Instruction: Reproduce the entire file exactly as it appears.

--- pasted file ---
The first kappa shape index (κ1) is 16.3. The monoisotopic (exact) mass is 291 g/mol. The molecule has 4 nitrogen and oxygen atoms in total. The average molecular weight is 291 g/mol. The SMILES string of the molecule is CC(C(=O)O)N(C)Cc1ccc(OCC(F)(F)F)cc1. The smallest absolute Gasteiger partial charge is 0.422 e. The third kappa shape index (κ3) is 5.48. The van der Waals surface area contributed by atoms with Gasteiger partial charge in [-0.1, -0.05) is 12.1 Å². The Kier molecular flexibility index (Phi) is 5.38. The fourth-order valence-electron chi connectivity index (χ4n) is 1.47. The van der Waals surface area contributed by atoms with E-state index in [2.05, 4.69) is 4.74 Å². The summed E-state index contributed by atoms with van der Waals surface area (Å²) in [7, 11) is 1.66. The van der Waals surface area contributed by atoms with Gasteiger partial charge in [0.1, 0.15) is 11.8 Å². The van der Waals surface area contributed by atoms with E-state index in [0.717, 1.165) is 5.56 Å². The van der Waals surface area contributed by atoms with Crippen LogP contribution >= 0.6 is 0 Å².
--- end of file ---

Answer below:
The first kappa shape index (κ1) is 16.3. The monoisotopic (exact) mass is 291 g/mol. The molecule has 4 nitrogen and oxygen atoms in total. The average molecular weight is 291 g/mol. The SMILES string of the molecule is CC(C(=O)O)N(C)Cc1ccc(OCC(F)(F)F)cc1. The smallest absolute Gasteiger partial charge is 0.422 e. The third kappa shape index (κ3) is 5.48. The van der Waals surface area contributed by atoms with Gasteiger partial charge in [-0.1, -0.05) is 12.1 Å². The Kier molecular flexibility index (Phi) is 5.38. The fourth-order valence-electron chi connectivity index (χ4n) is 1.47. The van der Waals surface area contributed by atoms with E-state index in [2.05, 4.69) is 4.74 Å². The summed E-state index contributed by atoms with van der Waals surface area (Å²) in [7, 11) is 1.66. The van der Waals surface area contributed by atoms with Gasteiger partial charge in [0.1, 0.15) is 11.8 Å². The van der Waals surface area contributed by atoms with E-state index in [0.717, 1.165) is 5.56 Å². The van der Waals surface area contributed by atoms with Crippen LogP contribution >= 0.6 is 0 Å².